Early-age response of concrete pavements to temperature and moisture variations

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2010-01-01
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Kim, Sunghwan
Gopalakrishnan, Kasthurirangan
Wang, Kejin
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Ceylan, Halil
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Civil, Construction and Environmental Engineering

The Department of Civil, Construction, and Environmental Engineering seeks to apply knowledge of the laws, forces, and materials of nature to the construction, planning, design, and maintenance of public and private facilities. The Civil Engineering option focuses on transportation systems, bridges, roads, water systems and dams, pollution control, etc. The Construction Engineering option focuses on construction project engineering, design, management, etc.

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The Department of Civil Engineering was founded in 1889. In 1987 it changed its name to the Department of Civil and Construction Engineering. In 2003 it changed its name to the Department of Civil, Construction and Environmental Engineering.

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1889-present

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  • Department of Civil Engineering (1889-1987)
  • Department of Civil and Construction Engineering (1987-2003)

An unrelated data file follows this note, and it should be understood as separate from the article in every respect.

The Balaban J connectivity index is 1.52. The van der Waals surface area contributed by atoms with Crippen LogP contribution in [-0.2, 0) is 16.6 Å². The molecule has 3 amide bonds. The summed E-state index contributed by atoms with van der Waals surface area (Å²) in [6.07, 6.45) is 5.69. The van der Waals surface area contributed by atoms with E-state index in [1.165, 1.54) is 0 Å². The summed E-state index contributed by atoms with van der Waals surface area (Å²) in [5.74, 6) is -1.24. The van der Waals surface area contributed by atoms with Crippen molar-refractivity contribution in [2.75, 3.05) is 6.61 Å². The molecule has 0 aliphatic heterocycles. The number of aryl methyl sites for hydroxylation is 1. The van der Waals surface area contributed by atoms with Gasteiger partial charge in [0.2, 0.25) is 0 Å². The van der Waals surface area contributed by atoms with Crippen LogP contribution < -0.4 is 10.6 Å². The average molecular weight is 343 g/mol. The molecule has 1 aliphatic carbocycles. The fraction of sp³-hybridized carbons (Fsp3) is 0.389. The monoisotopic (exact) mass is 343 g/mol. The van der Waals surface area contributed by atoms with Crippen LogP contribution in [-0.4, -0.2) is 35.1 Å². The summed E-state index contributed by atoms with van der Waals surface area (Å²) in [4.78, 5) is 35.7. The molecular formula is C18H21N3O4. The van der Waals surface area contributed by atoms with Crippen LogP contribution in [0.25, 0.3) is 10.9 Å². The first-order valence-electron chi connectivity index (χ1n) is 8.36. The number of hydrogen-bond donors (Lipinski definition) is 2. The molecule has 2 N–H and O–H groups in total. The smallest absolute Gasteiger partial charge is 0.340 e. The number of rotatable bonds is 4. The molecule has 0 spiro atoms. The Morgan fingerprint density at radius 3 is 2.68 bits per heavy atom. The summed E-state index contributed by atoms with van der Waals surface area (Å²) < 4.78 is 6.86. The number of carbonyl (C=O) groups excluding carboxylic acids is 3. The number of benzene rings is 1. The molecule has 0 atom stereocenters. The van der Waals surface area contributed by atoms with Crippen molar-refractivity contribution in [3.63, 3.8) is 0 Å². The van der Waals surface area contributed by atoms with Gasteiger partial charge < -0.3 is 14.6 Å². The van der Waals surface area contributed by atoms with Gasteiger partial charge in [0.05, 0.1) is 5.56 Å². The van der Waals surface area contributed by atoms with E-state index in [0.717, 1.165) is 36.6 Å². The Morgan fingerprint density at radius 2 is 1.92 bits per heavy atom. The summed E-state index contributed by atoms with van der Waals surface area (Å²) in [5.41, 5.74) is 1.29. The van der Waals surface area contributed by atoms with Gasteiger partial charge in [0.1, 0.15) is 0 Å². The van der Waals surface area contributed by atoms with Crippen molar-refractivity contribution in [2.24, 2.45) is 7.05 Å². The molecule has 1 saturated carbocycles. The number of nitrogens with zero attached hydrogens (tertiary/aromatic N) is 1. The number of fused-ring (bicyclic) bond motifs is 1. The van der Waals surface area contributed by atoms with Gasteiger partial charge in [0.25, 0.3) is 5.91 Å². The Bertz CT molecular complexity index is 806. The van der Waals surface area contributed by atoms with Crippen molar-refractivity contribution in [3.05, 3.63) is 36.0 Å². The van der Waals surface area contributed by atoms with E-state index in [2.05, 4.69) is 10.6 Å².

• Department of Civil, Construction and Environmental Engineering (2003–present)

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Abstract

In this paper, the early-age response of a Jointed Plain Concrete Pavement (JPCP) to temperature and moisture variations at the time of paving and immediately following construction is discussed. A newly constructed JPCP on US-30 near Marshalltown, Iowa, USA was instrumented and monitored during the critical time immediately following construction to identify its early-age behavior with respect to pavement deformation due to temperature and moisture variations. The instrumentation consisted of Linear Variable Differential Transducers (LVDTs) at the slab corner, center, and edges, and thermocouples and humidity sensors installed within the slab depth. The slab deformation associated with temperature and moisture variations were quantified using field-measured vertical displacements and pavement surface profiles. The positive temperature gradients during setting times and the negative moisture difference after setting times caused permanent upward curling and warping in the instrumented pavement. The relative corner deflection of the slab to center or mid-edge calculated using the slab profile and LVDT measurements show similar trends.

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This is a manuscript of an article from Baltic Journal of Road and Bridge Engineering 5 (2010): 132, doi: 10.3846/bjrbe.2010.19

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Fri Jan 01 00:00:00 UTC 2010
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